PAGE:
# Tag Info

### Strong Completenss vs Finitely Strong Completenss

The canonical example of this is the logic $L(Q)$ gotten by adding the quantifier $Q\equiv$ "There exist uncountably many" to first-order logic. Improving on earlier work of Vaught, Keisler ...
• 251k

### Proof of the principle of explosion

Re the second point in your question, the proof still holds. We have (1) $P$ and (2) $¬P$ as assumptions. Instead of deriving (3) $P \lor Q$ from (1) by Disjunction introduction (aka: Addition), we ...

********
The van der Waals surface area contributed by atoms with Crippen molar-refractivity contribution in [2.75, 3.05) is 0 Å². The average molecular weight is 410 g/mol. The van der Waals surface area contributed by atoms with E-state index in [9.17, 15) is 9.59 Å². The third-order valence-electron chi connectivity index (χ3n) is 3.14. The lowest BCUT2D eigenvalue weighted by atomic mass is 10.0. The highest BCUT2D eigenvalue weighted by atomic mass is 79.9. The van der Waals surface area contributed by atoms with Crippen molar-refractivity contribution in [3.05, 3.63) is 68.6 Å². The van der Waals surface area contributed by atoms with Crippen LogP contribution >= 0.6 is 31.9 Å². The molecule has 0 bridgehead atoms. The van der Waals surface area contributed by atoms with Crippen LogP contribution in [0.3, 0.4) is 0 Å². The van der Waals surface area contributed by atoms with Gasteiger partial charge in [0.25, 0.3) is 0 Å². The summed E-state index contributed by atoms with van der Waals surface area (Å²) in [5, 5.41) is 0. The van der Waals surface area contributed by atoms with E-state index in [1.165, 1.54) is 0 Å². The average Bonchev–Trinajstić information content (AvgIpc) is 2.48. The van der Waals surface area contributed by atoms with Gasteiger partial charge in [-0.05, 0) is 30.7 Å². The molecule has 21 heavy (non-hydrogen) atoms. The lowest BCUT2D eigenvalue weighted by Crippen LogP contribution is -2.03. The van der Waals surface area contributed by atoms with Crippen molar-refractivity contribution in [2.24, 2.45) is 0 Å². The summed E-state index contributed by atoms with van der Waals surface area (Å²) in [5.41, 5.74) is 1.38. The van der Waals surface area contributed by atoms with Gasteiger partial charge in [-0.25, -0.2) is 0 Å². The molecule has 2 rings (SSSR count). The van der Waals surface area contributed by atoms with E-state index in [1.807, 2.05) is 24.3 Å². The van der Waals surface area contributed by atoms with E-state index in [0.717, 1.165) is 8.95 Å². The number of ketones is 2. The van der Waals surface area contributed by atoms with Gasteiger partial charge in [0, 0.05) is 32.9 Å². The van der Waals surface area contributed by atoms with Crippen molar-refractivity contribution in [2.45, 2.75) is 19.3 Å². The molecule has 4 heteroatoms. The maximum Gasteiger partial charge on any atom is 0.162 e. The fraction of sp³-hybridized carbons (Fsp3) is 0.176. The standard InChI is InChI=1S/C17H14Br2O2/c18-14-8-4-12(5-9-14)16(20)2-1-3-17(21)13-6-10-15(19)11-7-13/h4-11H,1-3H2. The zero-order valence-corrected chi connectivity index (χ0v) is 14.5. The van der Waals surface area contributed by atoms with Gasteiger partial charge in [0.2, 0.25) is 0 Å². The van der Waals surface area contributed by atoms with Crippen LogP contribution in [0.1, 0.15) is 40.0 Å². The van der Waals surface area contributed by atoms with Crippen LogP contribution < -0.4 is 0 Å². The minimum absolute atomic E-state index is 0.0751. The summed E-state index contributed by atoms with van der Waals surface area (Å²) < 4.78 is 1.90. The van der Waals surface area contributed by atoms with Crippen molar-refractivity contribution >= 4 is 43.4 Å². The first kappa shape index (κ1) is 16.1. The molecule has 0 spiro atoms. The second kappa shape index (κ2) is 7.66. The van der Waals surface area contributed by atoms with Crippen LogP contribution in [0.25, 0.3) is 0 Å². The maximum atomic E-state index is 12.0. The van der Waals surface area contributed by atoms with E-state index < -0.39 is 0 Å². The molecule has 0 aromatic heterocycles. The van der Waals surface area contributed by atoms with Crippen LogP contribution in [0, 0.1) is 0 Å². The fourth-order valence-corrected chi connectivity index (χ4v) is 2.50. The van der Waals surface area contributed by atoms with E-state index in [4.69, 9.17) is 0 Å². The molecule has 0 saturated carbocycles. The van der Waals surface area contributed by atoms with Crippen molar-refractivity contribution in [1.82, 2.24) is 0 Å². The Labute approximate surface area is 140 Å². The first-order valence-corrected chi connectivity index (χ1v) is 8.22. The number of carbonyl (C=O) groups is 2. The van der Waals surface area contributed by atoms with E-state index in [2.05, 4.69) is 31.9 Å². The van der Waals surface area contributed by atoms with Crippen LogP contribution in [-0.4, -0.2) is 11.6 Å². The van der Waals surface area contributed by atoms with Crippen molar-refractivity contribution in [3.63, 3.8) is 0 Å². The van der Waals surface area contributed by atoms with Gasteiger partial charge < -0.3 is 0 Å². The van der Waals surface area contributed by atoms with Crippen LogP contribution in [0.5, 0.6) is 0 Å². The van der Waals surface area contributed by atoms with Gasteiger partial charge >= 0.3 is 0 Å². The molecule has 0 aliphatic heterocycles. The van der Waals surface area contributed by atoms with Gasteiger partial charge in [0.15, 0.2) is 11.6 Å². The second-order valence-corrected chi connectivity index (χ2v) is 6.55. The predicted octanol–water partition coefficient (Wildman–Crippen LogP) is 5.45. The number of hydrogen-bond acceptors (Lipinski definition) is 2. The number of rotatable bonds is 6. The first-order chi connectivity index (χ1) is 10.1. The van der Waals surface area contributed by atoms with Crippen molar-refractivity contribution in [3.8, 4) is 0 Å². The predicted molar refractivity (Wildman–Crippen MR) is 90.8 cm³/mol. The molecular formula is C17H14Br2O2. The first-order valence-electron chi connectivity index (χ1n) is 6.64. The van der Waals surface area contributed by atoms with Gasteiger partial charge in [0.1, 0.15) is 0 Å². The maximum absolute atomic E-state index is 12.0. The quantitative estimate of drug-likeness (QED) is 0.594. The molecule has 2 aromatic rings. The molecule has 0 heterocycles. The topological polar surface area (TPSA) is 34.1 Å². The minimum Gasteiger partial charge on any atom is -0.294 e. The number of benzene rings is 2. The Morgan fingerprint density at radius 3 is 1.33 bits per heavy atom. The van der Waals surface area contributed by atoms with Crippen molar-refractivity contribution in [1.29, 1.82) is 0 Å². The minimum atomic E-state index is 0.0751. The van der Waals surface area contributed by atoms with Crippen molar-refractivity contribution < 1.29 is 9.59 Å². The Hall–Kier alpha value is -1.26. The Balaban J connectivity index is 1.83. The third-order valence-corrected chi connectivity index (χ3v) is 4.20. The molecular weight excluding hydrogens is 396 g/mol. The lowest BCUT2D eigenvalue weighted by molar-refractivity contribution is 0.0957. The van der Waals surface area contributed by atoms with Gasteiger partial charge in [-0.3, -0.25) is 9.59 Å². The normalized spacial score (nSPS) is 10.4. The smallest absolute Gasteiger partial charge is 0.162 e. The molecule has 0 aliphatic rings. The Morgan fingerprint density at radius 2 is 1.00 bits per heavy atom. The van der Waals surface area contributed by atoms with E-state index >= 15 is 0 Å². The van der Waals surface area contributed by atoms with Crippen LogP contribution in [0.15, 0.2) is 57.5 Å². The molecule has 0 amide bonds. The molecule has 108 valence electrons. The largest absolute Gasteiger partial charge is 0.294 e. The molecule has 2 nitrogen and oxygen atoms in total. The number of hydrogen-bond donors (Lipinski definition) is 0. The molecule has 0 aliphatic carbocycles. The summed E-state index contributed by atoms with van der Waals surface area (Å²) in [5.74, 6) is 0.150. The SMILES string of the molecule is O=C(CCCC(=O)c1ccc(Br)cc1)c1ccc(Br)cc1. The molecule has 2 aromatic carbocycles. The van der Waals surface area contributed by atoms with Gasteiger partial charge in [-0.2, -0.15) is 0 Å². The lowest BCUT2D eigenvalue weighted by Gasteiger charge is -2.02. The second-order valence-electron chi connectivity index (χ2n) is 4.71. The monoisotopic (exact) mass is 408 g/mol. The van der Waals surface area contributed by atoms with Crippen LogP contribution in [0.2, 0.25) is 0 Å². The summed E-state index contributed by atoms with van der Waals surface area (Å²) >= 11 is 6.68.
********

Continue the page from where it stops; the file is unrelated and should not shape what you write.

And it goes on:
• 95.2k
1 vote
Accepted

### How can a problem with cases be represented formally?

Naïm Favier's comment is spot-on. First: A person who always tells the truth is called a "knight". It's quicker to say and to understand "$A$ is a knight" than to say or ...
1 vote

### Meta-logic of Hilbert-style propositional calculus

Basically, we have two methods in logic to specify an axiomatic system: Either we enumerate axioms and inference rules, defining uniform/simultaneous substitution as a syntactic rule or a metatheorem; ...
• 2,521

Only top scored, non community-wiki answers of a minimum length are eligible